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Finding Inspiration in Upheaval: April Smith on the McCarthy Era

Set in 1950, April Smith’s second historical novel Home Sweet Home follows a family from New York City to rural South Dakota, where they are caught up in the panic of McCarthyism, a smear campaign, a sensational trial, and, ultimately, murder. It’s is a thrilling mystery for fans of history, particularly those who are curious about this dramatic era in American history. In the piece below, Smith explores her own interest in McCarthyism and the impact that it had on countless lives. Read on to learn more about how it shaped her own childhood and influenced her writing of Home Sweet Home

The McCarthy era always seemed remote to me, something that happened in black and white during my parents’ time. I was five years old in 1954, when the networks began live coverage of the Army-McCarthy hearings, during which Senator Joseph R. McCarthy was brought before the Senate to defend his claim that the U.S. Army had been infiltrated by Communists. He came across as power-seeking bully. Six months after the hearings he was censured. Three years later he was dead of alcoholism. Compared to the high anxiety of nuclear-armed Communist Russia that dominated my childhood, the rantings of a sweaty guy on TV seemed innocuous.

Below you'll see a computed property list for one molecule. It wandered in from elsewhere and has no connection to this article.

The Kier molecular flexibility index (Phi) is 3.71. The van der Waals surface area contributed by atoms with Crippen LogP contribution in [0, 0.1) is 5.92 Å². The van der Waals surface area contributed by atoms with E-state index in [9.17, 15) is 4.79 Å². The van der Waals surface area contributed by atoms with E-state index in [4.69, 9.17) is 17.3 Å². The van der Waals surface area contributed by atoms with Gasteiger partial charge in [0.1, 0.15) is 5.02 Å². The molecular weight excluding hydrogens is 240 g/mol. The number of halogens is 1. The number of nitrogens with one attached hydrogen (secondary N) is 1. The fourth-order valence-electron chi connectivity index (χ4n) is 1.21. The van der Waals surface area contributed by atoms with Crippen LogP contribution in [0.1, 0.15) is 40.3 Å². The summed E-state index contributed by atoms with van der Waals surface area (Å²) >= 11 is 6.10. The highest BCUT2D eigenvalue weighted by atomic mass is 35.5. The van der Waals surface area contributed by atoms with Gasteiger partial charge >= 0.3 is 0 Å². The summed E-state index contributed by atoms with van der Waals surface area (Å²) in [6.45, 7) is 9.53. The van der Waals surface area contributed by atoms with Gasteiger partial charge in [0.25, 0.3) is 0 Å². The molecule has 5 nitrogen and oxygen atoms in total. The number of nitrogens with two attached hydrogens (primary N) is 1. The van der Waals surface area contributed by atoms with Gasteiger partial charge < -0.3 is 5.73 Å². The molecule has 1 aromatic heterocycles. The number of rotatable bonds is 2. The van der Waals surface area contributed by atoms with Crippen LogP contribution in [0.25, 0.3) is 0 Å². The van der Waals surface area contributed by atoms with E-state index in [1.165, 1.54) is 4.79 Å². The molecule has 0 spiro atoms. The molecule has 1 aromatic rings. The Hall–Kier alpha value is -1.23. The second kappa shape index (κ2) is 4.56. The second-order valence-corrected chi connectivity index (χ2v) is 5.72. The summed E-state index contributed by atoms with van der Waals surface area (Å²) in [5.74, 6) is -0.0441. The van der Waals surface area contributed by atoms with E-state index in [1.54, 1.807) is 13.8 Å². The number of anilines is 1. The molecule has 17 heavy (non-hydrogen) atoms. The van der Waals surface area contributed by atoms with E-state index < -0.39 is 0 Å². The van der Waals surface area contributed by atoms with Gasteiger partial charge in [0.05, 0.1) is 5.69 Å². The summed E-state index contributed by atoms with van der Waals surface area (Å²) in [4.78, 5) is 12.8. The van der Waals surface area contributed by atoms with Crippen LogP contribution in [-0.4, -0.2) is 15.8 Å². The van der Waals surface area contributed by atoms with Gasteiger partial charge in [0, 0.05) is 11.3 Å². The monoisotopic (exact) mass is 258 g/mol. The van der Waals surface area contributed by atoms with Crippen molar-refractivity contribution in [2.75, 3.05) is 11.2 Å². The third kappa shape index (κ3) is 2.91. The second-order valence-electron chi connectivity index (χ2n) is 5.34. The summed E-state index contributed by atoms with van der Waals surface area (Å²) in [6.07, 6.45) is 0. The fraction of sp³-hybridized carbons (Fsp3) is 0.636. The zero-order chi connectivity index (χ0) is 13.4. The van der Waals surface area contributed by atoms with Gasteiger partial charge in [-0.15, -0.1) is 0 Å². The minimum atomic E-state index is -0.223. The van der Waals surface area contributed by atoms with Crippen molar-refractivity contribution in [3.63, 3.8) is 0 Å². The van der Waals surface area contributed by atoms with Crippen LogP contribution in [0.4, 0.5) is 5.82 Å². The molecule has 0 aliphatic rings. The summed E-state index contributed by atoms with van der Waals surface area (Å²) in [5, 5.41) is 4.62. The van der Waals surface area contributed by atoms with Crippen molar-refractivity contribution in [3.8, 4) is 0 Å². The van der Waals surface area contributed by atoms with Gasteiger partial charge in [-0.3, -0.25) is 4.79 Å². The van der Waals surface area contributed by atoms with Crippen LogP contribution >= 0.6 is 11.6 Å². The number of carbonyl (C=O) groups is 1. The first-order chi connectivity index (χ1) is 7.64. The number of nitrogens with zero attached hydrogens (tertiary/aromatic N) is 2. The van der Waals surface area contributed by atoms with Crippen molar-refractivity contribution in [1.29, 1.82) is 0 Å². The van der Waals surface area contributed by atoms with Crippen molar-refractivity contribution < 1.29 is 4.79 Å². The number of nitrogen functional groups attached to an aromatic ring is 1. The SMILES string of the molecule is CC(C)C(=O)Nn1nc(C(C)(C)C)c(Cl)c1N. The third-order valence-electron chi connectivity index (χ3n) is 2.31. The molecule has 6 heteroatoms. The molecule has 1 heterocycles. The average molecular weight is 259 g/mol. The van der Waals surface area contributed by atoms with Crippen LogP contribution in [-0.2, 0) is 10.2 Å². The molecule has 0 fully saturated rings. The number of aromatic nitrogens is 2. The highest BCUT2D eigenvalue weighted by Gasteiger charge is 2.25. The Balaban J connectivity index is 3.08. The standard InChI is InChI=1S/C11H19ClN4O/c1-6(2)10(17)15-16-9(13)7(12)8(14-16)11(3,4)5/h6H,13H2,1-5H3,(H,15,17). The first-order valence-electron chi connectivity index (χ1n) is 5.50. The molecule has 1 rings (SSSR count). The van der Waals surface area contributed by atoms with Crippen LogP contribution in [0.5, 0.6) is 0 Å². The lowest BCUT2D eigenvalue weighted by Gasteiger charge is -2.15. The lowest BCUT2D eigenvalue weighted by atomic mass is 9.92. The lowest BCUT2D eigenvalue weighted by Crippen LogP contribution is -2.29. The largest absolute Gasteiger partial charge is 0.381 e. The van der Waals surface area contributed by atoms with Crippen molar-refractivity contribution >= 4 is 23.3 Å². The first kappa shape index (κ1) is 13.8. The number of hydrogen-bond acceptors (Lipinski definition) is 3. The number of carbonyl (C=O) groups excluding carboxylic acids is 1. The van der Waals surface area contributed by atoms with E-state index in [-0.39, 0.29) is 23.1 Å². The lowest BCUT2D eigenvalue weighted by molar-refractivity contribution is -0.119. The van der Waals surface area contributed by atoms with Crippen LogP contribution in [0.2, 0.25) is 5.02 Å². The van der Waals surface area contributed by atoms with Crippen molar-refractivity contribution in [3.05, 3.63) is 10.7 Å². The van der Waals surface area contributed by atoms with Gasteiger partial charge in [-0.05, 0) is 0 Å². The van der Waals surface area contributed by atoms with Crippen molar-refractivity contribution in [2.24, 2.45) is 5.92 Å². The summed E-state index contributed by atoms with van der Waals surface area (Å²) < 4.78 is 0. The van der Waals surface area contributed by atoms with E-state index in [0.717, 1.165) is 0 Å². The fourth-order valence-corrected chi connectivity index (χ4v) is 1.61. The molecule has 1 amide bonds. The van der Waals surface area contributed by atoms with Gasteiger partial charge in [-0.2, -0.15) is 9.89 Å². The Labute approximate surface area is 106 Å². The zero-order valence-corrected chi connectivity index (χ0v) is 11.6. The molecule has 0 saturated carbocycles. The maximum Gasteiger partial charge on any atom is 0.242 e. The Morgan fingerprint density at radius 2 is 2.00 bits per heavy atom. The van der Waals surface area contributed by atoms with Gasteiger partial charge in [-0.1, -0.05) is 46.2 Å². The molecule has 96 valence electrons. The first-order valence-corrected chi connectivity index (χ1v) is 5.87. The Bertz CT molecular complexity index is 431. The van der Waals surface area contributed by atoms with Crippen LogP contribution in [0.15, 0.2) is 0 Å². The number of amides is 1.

Researching Home Sweet Home caused a seismic shift in my understanding of McCarthy and his legacy. He was good at what he did, which was to target our unconscious fears, give them a name (Communism), and create false authority around himself that promised to fight the enemy. As his ego inflated, so did his list of “Reds” and “spies,” until nobody in America was safe from suspicion, not just the famous Hollywood writers and directors who went to jail, but innocent citizens who became scapegoats of patriotic mass hysteria that swept their churches and schools. I’ve always been interested in the ripple effect of violence, and the firestorm of McCarthyism left uncounted victims wandering the ruins of their lives. By paying close attention to the story of one family, I hoped to dramatize something larger, which is the way in which affliction is passed from generation to generation, and how it is possible to heal.

— April Smith